Nine pairs of schools to merge amid falling births and enrolment
Falling birth numbers a big reason for the mergers, which will take place over the next three years
Another 18 primary and secondary schools are set to merge over the next three years as student enrolment continues to shrink due to Singapore's falling birthrates.
The first two schools to merge will be Juying Primary School (JYPS) and Pioneer Primary next year, and will occupy the current JYPS site.
The two schools will merge earlier than the rest to make way for the development of the Jurong Region Line MRT extension, said the Ministry of Education (MOE) at a briefing yesterday.
The merged school is expected to relocate to a new site in the Plantation District in Tengah from January 2025.
It will be the first primary school in the Tengah area.
It will not admit new Primary 1 pupils until it has moved to the new campus in Tengah. Existing pupils of the merged school will remain at the current JYPS campus, and the last batch of Primary 6 pupils will graduate in 2026.
Pioneer Primary principal Lee Wai Ling said although the school's staff were upset at the news, they understood the bigger picture.
"It's sad and difficult because we just celebrated our 25th anniversary last year, and some of the staff have been around since the school was founded, but we will do our best to help the children transition to the new environment," she said.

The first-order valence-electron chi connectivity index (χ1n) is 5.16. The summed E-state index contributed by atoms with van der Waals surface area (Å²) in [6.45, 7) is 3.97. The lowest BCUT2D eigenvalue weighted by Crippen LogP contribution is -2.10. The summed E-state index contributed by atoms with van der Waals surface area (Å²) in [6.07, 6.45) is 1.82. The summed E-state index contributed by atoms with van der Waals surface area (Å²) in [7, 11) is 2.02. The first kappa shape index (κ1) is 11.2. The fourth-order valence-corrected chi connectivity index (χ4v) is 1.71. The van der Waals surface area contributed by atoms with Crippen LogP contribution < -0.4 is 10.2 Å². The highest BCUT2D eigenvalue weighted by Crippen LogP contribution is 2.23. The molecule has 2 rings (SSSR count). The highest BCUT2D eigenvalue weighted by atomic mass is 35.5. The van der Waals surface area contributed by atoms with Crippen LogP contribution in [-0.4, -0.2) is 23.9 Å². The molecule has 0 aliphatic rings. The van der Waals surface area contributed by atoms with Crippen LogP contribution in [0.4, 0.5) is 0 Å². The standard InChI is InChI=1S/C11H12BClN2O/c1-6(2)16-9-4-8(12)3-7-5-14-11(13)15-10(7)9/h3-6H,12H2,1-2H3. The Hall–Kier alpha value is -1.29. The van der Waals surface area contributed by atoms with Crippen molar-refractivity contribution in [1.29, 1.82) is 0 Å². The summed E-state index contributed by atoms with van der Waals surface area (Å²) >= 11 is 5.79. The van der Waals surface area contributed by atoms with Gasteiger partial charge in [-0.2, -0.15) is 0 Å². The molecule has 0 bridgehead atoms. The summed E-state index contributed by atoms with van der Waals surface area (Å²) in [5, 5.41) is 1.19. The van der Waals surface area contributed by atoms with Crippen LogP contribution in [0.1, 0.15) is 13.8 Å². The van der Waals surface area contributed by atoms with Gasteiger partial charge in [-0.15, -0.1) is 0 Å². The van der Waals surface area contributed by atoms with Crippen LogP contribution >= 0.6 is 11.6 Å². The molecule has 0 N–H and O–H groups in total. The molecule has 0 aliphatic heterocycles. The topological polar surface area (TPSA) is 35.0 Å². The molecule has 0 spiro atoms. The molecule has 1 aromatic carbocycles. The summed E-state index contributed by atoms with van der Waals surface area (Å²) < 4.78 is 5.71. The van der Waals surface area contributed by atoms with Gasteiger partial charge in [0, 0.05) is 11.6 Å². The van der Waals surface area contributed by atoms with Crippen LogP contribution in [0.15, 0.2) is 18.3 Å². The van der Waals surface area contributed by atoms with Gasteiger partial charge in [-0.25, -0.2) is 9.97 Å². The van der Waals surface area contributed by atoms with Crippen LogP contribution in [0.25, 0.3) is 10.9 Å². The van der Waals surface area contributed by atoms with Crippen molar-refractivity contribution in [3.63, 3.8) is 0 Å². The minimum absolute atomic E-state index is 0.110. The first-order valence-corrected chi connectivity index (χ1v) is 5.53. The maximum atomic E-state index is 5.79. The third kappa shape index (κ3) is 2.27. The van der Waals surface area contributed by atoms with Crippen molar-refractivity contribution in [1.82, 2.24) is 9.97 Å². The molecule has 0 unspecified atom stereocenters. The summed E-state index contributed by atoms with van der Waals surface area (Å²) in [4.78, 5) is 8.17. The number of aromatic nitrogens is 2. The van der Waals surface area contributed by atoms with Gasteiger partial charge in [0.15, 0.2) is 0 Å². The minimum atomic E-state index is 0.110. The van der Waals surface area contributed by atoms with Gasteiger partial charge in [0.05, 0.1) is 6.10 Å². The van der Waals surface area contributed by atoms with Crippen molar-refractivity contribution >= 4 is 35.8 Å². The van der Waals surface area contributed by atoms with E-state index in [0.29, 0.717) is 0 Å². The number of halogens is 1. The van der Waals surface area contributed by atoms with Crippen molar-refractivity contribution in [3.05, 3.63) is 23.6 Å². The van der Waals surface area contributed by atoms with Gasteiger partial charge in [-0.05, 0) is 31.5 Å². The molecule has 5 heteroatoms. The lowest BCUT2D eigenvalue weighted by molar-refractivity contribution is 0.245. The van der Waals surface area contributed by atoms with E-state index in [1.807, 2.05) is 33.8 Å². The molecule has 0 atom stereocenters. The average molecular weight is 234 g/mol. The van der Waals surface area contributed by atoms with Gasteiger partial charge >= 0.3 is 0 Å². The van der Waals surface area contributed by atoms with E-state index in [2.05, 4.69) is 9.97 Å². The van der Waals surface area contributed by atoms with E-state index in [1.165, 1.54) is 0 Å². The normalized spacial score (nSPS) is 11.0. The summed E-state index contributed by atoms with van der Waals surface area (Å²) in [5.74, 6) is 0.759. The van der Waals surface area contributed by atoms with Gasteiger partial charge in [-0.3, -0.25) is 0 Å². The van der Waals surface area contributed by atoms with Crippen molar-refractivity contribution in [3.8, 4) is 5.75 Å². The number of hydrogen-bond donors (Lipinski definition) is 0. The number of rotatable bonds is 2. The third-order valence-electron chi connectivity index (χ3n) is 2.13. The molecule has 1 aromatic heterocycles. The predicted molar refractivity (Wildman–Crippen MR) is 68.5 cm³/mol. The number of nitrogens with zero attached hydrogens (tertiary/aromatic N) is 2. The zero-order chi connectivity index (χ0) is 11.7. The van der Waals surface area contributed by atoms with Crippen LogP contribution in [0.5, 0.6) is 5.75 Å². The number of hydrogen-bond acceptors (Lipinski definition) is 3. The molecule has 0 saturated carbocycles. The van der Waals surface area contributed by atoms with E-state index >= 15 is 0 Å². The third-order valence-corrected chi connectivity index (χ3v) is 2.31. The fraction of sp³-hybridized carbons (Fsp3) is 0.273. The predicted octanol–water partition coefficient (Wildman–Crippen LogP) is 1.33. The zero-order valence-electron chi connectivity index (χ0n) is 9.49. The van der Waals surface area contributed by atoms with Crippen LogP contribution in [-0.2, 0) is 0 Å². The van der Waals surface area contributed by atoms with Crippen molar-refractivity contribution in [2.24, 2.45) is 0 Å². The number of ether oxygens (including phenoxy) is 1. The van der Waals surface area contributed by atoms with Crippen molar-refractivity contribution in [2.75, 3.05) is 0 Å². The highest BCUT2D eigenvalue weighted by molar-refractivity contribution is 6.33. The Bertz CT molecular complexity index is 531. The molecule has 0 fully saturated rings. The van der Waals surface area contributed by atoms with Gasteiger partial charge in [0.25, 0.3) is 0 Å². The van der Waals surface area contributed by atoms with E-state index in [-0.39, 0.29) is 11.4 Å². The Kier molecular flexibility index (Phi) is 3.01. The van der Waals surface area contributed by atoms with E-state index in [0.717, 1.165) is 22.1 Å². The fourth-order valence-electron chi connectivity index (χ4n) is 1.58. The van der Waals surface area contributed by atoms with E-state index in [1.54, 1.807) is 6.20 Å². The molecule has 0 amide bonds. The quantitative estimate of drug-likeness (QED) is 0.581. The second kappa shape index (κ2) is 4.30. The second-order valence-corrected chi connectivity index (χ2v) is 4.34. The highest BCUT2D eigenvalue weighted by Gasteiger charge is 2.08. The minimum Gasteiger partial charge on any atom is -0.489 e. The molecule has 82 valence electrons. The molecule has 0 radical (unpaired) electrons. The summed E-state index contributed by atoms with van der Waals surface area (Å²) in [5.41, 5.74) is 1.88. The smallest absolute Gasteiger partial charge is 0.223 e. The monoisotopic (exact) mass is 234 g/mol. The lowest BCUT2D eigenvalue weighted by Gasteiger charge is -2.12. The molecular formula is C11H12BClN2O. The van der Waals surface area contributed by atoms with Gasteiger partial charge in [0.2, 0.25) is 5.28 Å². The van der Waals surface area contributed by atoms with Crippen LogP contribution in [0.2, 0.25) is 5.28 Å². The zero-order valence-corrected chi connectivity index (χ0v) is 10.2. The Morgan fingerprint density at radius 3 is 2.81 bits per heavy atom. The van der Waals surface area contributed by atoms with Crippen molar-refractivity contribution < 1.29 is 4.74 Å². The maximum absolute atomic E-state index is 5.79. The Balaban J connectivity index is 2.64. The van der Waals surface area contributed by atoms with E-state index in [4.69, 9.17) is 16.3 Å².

Another 16 schools will be merged - 14 in 2023 and another two in 2024.
Since 2010, 68 schools have been merged, including eight junior colleges in 2019. MOE said 23 schools have also opened within that time frame. The majority of these are primary schools in newer housing estates such as Punggol and Sengkang.
Falling birth numbers among Singapore residents play a large part in making these mergers necessary.
Last year, 38,705 babies were born, the lowest figure since 2010, when there were 37,967 births.
MOE said in the 1990s, resident live births averaged around 46,000 annually.
Many of the affected schools are in mature estates where there are fewer younger families.
"Nationally, there is a drop in the number of students but at the same time, there is an even more uneven distribution (of students) at a localised level," said an MOE spokesman.
The ministry said merging the schools would allow students to continue to have a fuller school experience including varied subject combinations, co-curricular activities (CCAs) and leadership opportunities.
It said schools with low enrolment numbers find it difficult to offer a good range of programmes and CCAs, and having fewer students affects the diversity of experiences and choices the school can offer.
Planning for mergers and selecting the pair of schools revolve around four key considerations, along with local supply and demand factors, said MOE.
They are: the schools' enrolment trend, their geographical proximity to each other, the suitability of the merger partners, and the receiving school's infrastructure capacity.
The names of the newly merged schools will be decided later, said MOE.